After the recent events surrounding the LNG lease with Oregon LNG and the current commission’s inability to grasp the fact they have a valid lease, I am more than convinced they have NOT taken the time to carefully think through the ramifications of their idea to export logs.
There is consensus in the community that the strategic plan that was set in place nearly a decade ago is sufficient for the port to follow as a blueprint for the future. Minor tweaks here and there will need to be made but the macro idea of the plan is a sound one. Judging on the way the current commission is handling (or better yet, bungling) their ideas to move the port forward, is further evidence this commission is being led by a force of egos that don’t want to admit a good plan is in place. Further compounding of their bungling is consistent bad advice from the legal firm they hired to try to get out of the Oregon LNG lease.
To give you readers and idea of what steps need to be taken to validate (or invalidate) this idea of log exporting, I will give you my experience of being a former port commissioner and how we looked at these types of businesses and our process that is determined by the outcome of the sniff test.
1. What is the job creation? New jobs. If you are going to displace other jobs, there needs to be value added jobs.
2. The boat yard revenue (which is on Pier 3) is budgeted to be $175k for fy 09/10. What is the forecasted revenue for the log export business?
3. What is the plan for the boat haulout/yard facility? I assume it will have to move to Tongue point.
4.Once the haulout facility is moved, what is the economic effect on Englund Marine who cited the haulout facility as one of the reasons they set up shop adjacent to it?
5. How long will it take (ie permits etc.) to accommodate a travelift at Tongue Point, and at what cost. There would have to be pilings and a hole big enough adjacent to the land to accommodate vessels. Construction would certainly be affected by in-water-work restrictions. The infrastructure cost of the haulout was $589,000 and that didn’t include the travelift itself ($271,000) 5 or 6 years ago. How long and at what cost will it take to get the permits. Flow lane dredge disposal is a non starter at Tongue Point and the disposal would more than likely have to deposited upland.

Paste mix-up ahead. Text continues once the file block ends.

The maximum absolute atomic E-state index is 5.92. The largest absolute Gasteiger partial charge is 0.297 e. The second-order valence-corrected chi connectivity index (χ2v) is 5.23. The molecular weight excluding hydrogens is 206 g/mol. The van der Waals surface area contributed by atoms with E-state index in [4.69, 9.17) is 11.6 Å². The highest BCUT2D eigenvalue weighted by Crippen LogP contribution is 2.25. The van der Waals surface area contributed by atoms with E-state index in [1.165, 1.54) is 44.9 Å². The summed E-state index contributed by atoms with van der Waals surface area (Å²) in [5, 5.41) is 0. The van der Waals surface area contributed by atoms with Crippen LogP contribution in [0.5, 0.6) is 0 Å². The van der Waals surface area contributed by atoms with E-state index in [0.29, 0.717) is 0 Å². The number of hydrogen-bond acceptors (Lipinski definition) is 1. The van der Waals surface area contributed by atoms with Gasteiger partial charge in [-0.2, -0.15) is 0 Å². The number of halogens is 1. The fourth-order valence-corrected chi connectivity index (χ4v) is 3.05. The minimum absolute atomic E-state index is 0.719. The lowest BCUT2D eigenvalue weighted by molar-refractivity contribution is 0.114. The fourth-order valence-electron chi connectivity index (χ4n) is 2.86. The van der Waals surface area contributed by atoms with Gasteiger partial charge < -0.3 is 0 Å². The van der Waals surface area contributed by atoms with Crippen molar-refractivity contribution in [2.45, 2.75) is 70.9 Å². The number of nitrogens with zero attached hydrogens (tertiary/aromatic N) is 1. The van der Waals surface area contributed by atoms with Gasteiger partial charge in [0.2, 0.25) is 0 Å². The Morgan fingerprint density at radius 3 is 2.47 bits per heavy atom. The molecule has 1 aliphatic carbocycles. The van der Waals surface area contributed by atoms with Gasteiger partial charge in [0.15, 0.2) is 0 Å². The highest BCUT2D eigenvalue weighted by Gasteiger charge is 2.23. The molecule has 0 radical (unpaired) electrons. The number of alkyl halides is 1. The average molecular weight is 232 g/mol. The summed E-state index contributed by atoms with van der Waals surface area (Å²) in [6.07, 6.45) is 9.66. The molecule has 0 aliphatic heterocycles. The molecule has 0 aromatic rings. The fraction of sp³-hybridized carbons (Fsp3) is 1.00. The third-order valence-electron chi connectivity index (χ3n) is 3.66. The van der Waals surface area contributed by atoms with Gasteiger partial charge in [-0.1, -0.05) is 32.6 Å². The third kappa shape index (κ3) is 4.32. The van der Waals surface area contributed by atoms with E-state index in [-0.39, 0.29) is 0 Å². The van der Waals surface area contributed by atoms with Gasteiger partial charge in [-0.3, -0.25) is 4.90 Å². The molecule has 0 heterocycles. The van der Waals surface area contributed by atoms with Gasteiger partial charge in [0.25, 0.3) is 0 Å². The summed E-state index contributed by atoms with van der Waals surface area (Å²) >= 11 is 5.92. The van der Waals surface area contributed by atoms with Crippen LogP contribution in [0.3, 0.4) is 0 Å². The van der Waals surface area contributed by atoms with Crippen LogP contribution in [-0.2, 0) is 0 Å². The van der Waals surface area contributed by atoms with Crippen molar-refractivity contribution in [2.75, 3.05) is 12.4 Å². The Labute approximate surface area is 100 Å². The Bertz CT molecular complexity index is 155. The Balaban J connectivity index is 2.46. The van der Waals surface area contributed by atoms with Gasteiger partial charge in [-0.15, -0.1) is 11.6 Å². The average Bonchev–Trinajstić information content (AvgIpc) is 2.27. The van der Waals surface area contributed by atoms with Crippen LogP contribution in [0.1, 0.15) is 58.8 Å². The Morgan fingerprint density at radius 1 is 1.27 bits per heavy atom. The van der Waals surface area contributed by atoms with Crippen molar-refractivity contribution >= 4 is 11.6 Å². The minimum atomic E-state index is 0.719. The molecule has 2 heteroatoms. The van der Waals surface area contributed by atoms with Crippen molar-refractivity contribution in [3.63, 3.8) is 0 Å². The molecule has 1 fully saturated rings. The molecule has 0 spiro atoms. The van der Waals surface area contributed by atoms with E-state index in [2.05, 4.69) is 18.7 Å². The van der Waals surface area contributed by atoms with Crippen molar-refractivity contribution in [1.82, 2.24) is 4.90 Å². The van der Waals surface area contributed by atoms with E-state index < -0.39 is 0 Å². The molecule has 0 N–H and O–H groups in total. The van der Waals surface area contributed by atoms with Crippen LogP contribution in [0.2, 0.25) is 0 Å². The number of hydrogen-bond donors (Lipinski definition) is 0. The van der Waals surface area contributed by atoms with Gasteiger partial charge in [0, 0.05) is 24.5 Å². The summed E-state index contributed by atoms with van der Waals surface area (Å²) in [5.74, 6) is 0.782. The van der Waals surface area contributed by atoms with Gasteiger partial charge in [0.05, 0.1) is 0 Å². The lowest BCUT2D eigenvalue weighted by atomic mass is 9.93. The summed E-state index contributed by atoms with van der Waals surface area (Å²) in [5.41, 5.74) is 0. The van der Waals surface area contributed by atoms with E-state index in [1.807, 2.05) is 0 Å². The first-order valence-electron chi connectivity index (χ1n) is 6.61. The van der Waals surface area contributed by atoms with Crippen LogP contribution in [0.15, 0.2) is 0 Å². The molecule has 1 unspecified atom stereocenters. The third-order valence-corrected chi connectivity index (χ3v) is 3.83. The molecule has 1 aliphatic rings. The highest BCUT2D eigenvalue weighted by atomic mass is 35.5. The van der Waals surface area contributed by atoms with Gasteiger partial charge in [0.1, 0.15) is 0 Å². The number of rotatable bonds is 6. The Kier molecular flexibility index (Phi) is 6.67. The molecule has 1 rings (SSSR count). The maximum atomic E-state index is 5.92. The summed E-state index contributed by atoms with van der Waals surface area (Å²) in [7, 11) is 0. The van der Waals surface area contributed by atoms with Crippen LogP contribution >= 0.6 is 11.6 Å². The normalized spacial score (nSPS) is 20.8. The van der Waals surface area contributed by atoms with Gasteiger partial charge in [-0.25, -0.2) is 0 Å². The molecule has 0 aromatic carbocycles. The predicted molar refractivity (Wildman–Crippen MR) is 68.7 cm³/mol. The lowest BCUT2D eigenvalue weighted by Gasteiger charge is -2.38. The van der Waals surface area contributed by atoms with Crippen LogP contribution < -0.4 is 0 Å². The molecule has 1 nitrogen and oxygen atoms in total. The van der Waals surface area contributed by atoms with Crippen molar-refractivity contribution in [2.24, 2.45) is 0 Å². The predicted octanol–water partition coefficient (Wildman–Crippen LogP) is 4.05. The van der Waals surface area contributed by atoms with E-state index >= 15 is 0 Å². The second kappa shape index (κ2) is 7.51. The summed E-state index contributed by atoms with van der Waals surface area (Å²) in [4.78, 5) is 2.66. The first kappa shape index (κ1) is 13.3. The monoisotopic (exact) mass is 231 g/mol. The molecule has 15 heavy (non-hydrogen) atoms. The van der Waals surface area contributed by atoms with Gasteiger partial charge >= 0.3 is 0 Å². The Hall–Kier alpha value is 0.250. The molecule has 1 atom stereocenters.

6. How long of a lease is Westerlund logging planning to sign on for? What is the lease rate? Where are we if the exports take a turn for the worse and Westerlund ceases to operate? One thing that is certain now, the port is not reliant on one single tenant on Pier 3.
7. Will the Westerlund lease be sufficient to provide the port with greater financial benefit than the boat yard including the cost of abandoning the current infrastructure? Assume for a moment that Westerlund leases the boat yard (6.5 acres) and that the industrial property value is still valid at $175,000. 10% of the fair market value of the land would command an annual lease of $113,750. But the port expects boat yard revenue of $175,000. Were the port to move the boat yard, the cost of new infrastructure at least as much as the last time, how can it justify spending more for less revenue. Proponents will argue that its additional log ship vessel calls, but that assumes no cruise ship vessel losses.
8. Who is Westerlund, how long have they been in business, what is their experience? How can they guarantee lease payments particularly in view of the potential investment the port will have to make to
preserve existing business.
9. Impact on community. Construction of the river walk extension is due to start soon. DSL land on the western edge of pier 3 is slated for a park. A debarking operation will be loud and intrusive to homes above the port. Has this been discussed?
As you can see, there are a lot of hoops to jump through before a log export facility is realized at the Port. While the notion of exporting logs will more than likely put a few people to work, I can’t see from a financial standpoint or a logistics standpoint of how this can possibly work at the Pier 3 location.
So, port commissioners, since you have made it painfully obvious you don’t have the collective intelligence to make sound decisions, at least take the points I listed above and follow up on them. These 9 points are critical questions that must be answered positively for the log export idea to work. Don’t force log exporting. To do so could mean the bungling of the ports greatest asset (boat haulout facility).